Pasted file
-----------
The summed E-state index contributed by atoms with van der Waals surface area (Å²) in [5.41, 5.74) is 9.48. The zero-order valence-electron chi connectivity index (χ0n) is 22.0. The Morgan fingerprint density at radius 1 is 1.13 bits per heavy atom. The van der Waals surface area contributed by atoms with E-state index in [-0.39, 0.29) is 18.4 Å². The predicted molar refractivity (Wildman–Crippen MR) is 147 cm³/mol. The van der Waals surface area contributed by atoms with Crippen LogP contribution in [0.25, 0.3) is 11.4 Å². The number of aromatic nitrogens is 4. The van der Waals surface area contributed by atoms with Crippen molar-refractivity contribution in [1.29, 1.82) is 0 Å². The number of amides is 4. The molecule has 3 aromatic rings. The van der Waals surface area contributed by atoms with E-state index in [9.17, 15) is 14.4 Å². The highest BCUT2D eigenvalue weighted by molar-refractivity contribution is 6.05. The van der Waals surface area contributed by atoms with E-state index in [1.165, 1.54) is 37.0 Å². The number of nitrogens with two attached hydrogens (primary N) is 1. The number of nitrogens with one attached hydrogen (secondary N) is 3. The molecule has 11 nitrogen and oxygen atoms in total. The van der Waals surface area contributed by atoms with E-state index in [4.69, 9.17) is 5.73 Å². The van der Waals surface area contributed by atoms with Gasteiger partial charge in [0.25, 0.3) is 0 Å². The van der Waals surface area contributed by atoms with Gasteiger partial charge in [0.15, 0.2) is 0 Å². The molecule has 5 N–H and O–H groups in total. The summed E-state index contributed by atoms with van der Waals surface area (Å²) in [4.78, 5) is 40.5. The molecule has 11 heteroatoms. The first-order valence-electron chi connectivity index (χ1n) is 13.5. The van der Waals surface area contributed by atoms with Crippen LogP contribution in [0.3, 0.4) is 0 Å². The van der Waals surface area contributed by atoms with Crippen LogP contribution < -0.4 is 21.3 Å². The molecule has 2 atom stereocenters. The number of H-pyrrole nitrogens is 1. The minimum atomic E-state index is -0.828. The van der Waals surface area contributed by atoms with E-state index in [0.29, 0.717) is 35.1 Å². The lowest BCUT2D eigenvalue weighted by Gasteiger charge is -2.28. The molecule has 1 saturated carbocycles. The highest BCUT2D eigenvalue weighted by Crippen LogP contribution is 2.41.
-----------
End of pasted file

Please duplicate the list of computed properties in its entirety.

The summed E-state index contributed by atoms with van der Waals surface area (Å²) in [5.41, 5.74) is 9.48. The zero-order valence-electron chi connectivity index (χ0n) is 22.0. The Morgan fingerprint density at radius 1 is 1.13 bits per heavy atom. The van der Waals surface area contributed by atoms with E-state index in [-0.39, 0.29) is 18.4 Å². The predicted molar refractivity (Wildman–Crippen MR) is 147 cm³/mol. The van der Waals surface area contributed by atoms with Crippen LogP contribution in [0.25, 0.3) is 11.4 Å². The number of aromatic nitrogens is 4. The van der Waals surface area contributed by atoms with Crippen molar-refractivity contribution in [1.29, 1.82) is 0 Å². The number of amides is 4. The molecule has 3 aromatic rings. The van der Waals surface area contributed by atoms with E-state index in [9.17, 15) is 14.4 Å². The highest BCUT2D eigenvalue weighted by molar-refractivity contribution is 6.05. The van der Waals surface area contributed by atoms with E-state index in [1.165, 1.54) is 37.0 Å². The number of nitrogens with two attached hydrogens (primary N) is 1. The number of nitrogens with one attached hydrogen (secondary N) is 3. The molecule has 11 nitrogen and oxygen atoms in total. The van der Waals surface area contributed by atoms with E-state index in [4.69, 9.17) is 5.73 Å². The van der Waals surface area contributed by atoms with Gasteiger partial charge in [0.25, 0.3) is 0 Å². The van der Waals surface area contributed by atoms with Gasteiger partial charge in [0.15, 0.2) is 0 Å². The molecule has 5 N–H and O–H groups in total. The summed E-state index contributed by atoms with van der Waals surface area (Å²) in [4.78, 5) is 40.5. The molecule has 11 heteroatoms. The first-order valence-electron chi connectivity index (χ1n) is 13.5. The van der Waals surface area contributed by atoms with Crippen LogP contribution in [0.3, 0.4) is 0 Å². The van der Waals surface area contributed by atoms with Crippen LogP contribution < -0.4 is 21.3 Å². The molecule has 2 atom stereocenters. The number of H-pyrrole nitrogens is 1. The minimum atomic E-state index is -0.828. The van der Waals surface area contributed by atoms with E-state index in [0.29, 0.717) is 35.1 Å². The lowest BCUT2D eigenvalue weighted by Gasteiger charge is -2.28. The molecule has 1 saturated carbocycles. The highest BCUT2D eigenvalue weighted by Crippen LogP contribution is 2.41.